nimitz-class-carrier-640x424Aircraft landings on a carrier are a tricky endeavor even for experienced pilots, as the ship’s flight deck is hardly spacious, and rises, falls, and sways with the ocean waves. To stop their forward momentum in the shortest distance possible, carrier aircraft have a hook on the underside of the fuselage that latches onto cables stretched across the flight deck. This means that pilots need to land precisely to grab the hook and come to a complete stop in time.

The test flight began when the drone took off from the Naval Air Station at Patuxent River, Md. and then flew to meet the USS George H.W. Bush at sea, a flight which took 35 minutes. Upon reaching the carrier, the same which it took off from this past May, it touched down and caught the 3 wire with its tailhook at a speed of 145 knots, coming to a dead stop in less than 350 feet. After the first landing, it was launched from the Bush’s catapult and then made a second arrested landing.

X-47BThe Navy tweeted about the success shortly after it happened, and Ray Mabus – Secretary of the Navy – followed that up with a press statement:

The operational unmanned aircraft soon to be developed have the opportunity to radically change the way presence and combat power are delivered from our aircraft carriers.

Naturally, there is still plenty of testing likely to be done before such drones can be considered ready to go into combat zones. For example, perhaps, automated drone-to-drone refueling is scheduled for some time in 2014, another aspect of the UCAS the Navy is determined to try before deploying them in actual operations. Still, for fans and critics alike, this was a major step.

Which brings us to the darker side of this latest news. For many, a fleet of semi or fully-automated drones is a specter that induces serious terror. Earlier this year, the Obama administration sought to allay fears about the development of the X-47 and the ongoing use of UAVs in combat operations by claiming that steps would be taken to ensure that when it came to life and death decisions, a human would always be at the helm.

drone_mapBut of course, promises have been broken when it comes to the use of drones, which doesn’t inspire confidence here. Just eight days after the Obama Administration promised to cease clandestine operations where drones were used by the CIA to conduct operations in Pakistan, Yemen, and Somalia, one such drone was used to kill Wali ur-Rehman – the second in command of the Pakistani Taliban. This was a direct violation of Obama’s promise that UAVs would be used solely against Al-Qaeda and other known anti-US terrorist groups outside of Afghanistan.

What’s more, the development of unmanned drones that are able to function with even less in the way of human oversight has only added to many people’s fear about how, where, and against whom these drones will be used. Much has gone on that the public is now aware of thanks to the fact that only a handful of people are needed to control them from remote locations. If human agency is further removed, what will this mean for oversight, transparency, and ensuring they are not turned on their own citizens?

UAVsBut of course, it is important to point out that the X-47B is but an experimental precursor to actual production models of a design that’s yet to be determined. At this point, it is not farfetched to assume that preventative measures will be taken to ensure that no autonomous drone will ever be capable of firing its weapons without permission from someone in the chain of command, or that human control will still be needed during combat phases of an operation. Considering the potential for harm and the controversy involved, it simply makes sense.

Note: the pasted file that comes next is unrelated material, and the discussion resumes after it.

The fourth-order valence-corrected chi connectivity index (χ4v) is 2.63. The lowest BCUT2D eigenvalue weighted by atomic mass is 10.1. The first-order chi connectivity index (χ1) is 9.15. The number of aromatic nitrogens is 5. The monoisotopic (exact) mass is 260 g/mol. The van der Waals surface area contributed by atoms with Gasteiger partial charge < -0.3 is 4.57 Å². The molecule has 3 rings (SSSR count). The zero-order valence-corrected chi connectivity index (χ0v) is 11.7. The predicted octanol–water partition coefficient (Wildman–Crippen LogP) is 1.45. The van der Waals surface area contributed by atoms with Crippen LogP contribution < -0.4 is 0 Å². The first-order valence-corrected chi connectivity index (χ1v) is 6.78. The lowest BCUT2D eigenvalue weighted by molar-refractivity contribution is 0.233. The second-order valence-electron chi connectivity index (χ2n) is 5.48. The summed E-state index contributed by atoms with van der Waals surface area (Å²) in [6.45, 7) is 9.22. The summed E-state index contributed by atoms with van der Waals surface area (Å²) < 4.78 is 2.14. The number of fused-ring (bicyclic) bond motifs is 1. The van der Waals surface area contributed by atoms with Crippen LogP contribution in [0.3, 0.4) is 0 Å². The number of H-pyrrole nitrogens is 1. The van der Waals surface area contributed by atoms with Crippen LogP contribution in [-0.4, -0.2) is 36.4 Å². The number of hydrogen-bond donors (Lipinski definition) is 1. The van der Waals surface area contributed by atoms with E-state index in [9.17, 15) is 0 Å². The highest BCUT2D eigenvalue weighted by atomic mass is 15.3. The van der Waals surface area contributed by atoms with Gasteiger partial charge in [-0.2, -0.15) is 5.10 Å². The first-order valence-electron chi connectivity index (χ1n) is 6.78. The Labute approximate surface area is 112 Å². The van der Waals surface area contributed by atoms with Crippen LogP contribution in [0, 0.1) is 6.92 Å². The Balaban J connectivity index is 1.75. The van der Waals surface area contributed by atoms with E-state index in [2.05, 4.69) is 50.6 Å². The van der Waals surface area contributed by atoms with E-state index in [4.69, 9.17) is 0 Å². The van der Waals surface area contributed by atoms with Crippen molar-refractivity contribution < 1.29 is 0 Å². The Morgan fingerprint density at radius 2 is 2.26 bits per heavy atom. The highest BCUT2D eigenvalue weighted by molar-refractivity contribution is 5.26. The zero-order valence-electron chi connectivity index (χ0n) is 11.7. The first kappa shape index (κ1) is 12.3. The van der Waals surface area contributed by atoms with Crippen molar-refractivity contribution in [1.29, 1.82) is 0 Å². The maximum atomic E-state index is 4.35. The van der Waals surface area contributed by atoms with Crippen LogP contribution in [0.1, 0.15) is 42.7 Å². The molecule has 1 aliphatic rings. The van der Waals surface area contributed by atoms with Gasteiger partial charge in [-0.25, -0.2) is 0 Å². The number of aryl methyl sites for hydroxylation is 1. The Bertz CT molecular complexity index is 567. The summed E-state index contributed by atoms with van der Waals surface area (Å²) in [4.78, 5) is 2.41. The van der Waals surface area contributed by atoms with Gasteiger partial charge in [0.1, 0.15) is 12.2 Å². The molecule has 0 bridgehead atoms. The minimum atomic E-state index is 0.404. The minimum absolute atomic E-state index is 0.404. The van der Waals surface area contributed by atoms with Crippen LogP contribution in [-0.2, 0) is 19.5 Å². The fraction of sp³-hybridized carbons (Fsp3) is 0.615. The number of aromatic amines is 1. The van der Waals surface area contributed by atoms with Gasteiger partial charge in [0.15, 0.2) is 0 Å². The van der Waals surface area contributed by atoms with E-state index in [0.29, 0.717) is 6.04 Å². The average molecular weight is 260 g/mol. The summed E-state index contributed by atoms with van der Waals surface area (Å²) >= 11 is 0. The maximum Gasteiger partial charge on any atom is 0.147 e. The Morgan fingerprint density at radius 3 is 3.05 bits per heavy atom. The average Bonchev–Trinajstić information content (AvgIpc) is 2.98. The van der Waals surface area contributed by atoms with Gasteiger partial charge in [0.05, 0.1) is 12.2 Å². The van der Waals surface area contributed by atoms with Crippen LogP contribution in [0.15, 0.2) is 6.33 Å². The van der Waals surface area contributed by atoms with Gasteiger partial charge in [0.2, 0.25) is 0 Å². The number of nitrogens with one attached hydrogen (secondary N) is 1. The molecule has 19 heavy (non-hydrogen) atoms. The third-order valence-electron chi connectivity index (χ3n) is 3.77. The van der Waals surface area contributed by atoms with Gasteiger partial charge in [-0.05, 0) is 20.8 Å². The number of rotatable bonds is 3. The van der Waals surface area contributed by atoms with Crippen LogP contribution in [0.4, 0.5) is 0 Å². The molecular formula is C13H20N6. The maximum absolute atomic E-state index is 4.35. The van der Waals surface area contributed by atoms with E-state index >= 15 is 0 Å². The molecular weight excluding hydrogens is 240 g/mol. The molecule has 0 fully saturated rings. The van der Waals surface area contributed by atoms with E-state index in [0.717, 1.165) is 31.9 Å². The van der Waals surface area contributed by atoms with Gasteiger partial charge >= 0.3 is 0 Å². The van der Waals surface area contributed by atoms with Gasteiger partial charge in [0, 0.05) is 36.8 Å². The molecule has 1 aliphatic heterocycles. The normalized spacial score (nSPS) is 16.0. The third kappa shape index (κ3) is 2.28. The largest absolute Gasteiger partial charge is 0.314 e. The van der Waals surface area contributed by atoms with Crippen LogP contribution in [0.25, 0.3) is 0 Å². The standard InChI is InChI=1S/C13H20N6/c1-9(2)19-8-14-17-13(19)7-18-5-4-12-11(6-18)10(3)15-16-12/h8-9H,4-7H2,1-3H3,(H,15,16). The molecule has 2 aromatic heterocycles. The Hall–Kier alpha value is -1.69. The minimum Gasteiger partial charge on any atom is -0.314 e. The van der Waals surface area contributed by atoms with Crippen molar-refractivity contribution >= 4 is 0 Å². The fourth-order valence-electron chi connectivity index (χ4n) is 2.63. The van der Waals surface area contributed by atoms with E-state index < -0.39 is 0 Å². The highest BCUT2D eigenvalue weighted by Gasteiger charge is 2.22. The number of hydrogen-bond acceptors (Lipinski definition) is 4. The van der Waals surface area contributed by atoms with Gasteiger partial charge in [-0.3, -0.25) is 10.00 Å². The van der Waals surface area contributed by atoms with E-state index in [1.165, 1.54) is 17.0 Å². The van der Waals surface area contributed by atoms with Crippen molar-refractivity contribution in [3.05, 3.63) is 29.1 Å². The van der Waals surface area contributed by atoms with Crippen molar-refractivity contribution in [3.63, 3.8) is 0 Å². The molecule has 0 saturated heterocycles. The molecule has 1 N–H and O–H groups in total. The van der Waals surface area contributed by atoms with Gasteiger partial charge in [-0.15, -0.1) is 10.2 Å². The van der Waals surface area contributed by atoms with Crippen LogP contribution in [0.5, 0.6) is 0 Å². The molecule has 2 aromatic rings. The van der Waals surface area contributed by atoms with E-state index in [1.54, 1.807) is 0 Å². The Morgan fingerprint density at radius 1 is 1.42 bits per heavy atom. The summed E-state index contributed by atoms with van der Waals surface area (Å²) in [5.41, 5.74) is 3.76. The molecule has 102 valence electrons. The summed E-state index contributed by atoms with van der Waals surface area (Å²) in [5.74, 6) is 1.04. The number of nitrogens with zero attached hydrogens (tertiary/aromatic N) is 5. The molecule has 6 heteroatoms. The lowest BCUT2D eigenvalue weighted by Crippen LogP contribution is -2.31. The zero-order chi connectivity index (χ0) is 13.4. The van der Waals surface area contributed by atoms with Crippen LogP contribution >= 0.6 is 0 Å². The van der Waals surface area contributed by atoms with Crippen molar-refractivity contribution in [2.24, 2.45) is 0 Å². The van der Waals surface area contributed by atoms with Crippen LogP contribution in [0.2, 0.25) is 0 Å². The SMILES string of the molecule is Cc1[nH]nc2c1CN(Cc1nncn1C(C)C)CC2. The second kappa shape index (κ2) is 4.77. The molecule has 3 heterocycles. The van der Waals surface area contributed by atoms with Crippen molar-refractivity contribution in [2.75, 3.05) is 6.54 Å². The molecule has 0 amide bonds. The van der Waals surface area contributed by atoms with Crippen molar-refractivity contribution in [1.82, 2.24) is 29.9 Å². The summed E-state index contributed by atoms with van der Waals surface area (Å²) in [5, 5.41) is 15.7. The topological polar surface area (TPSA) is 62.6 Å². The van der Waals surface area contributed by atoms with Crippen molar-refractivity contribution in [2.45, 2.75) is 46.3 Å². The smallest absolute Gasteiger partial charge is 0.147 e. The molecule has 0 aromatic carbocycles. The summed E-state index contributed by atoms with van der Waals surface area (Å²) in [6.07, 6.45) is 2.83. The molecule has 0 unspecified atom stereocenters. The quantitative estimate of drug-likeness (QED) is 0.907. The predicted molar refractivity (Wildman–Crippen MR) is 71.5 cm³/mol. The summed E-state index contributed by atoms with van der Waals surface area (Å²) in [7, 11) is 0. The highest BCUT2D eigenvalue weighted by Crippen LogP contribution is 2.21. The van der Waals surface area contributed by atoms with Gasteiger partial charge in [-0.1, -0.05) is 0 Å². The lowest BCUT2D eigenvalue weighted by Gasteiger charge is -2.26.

But of course, when it comes to issues like these the words “trust us” and “don’t worry” are too often applied by those spearheading the development. Much like domestic surveillance and national security matters, concerned citizens are simply unwilling to accept the explanation that “this will never be used for evil” anymore. At this juncture, the public must stay involved and apprised, and measures instituted from the very beginning.

And be sure to check out this video of the X-47B making its first arrested landing. Regardless of the implications of this latest flight, you have to admit that it was pretty impressive:


Source:
news.cnet.com

3D Printing to Turn Aircraft Carriers Into Mobile Factories

nimitz-class-carrier-640x424It’s no secret that NASA has turned to 3D printing as a way of opening up new frontiers of space exploration and resolving potential problems – like building moon bases or feeding astronauts. And now, it seems that the only other organization that can rival the space agency in terms of funding and scale – the US Navy- has something similar in mind.

The US Navy already boasts most of the world’s largest moveable structures – the Nimitz-class aircraft carrier taking the cake. Whats more, modern aircraft carriers are basically floating cities already, complete with conventional manufacturing facilities to provide a good portion of what the crew might need while at sea. It therefore makes perfect sense to incorporate a high-quality 3D printer into the mix.

F_35_navyWhile the ultimate goal may be the ability to print actual replacement fighters and ordinance, the current plan is to incorporate printers that can print off replacement parts and possibly even small drones. With the technology already in place, it is not difficult to imagine a carrier, or perhaps even a large land vehicle, outfitted with a high-quality 3D printer, several tons of raw materials, and a few pre-fabricated cameras and circuit boards.

What’s more, this could also make transport of basic supplies more efficient, holding powder and casing materials separately and combining them to make bullets and munitions as needed, rather than storing them in a way that takes up vast amounts of space. Researchers at Virginia Tech even told the Armed Forces Journal that they believe 3D printing could produce high-quality propellants themselves – meaning an aircraft carrier could produce its own supplies of fuel and missiles.